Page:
The Effect of Iron Overload on Osteoblast Function in Cell Culture

UNCG Author/Contributor (non-UNCG co-authors, if there are any, appear on document)
Amy K Kilbarger (Creator)
The University of North Carolina at Greensboro (UNCG )
Web Site:
Deborah Kipp

Abstract: Human, animal, and cell culture studies support the relationship between iron overload and lowered bone mineral density. The hypothesis of the studies in this thesis was that: iron accumulates intracellularly and that this accumulation results in increased iron levels that alter iron-regulatory proteins and also maximally suppress osteoblast maturation and function. Osteoblast-like cells isolated from fetal rat calvaria were treated with ferrous sulfate (FeSO4) (0-10 µM). Intracellular iron concentration was increased 25-fold greater than control upon 5 µM FeSO4 exposure. Transferrin receptor and ferritin light-chain protein and gene expression were altered and osteoblast phenotypes were markedly suppressed with excessive FeSO4 treatment. Excessive FeSO4 treatment resulted in high intracellular iron accumulation, alterations in key iron-regulated gene and protein expression, and the suppression osteoblast maturation and function in a concentration-dependent and time-dependent manner. These results provide the basis for evaluation of mechanisms by which iron overload alters osteoblast maturation and function.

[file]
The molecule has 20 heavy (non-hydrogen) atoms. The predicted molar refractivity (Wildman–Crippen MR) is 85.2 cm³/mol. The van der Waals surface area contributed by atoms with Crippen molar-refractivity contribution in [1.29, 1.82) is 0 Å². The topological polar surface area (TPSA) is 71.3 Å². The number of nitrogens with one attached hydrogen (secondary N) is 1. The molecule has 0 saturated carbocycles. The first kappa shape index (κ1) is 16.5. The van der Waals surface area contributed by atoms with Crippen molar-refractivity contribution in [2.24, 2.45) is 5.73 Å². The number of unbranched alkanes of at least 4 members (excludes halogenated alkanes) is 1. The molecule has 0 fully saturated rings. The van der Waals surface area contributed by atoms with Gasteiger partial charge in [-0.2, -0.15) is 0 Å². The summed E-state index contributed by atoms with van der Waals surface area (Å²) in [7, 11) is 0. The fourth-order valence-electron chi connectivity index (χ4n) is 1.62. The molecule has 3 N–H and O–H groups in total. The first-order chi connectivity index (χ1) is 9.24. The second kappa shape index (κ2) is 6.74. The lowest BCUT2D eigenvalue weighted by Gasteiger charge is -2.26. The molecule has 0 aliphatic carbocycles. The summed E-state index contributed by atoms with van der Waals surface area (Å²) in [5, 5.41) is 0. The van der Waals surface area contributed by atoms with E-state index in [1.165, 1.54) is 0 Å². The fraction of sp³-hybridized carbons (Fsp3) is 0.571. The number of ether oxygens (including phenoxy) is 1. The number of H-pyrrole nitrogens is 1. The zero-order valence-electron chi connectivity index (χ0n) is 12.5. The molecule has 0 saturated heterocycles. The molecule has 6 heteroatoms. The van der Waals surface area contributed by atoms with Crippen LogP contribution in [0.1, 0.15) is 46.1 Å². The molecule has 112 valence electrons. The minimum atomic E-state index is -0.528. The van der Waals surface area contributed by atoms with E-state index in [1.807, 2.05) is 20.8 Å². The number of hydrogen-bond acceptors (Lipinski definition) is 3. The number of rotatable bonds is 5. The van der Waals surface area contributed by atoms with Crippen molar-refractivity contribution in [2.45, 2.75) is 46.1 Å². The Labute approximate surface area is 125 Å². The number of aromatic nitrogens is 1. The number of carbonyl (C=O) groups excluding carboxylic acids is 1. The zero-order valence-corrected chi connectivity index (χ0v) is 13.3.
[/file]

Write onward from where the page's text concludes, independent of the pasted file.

Additional Information

Language: English
Date: 2007
Osteoblast, Bone, Iron, Overload, Nutrition
Iron $x Pathophysiology.
Bones $x Growth $x Physiology.
Iron $x Toxicology.
Bones $x Growth $x Molecular aspects.
Bone densitometry.

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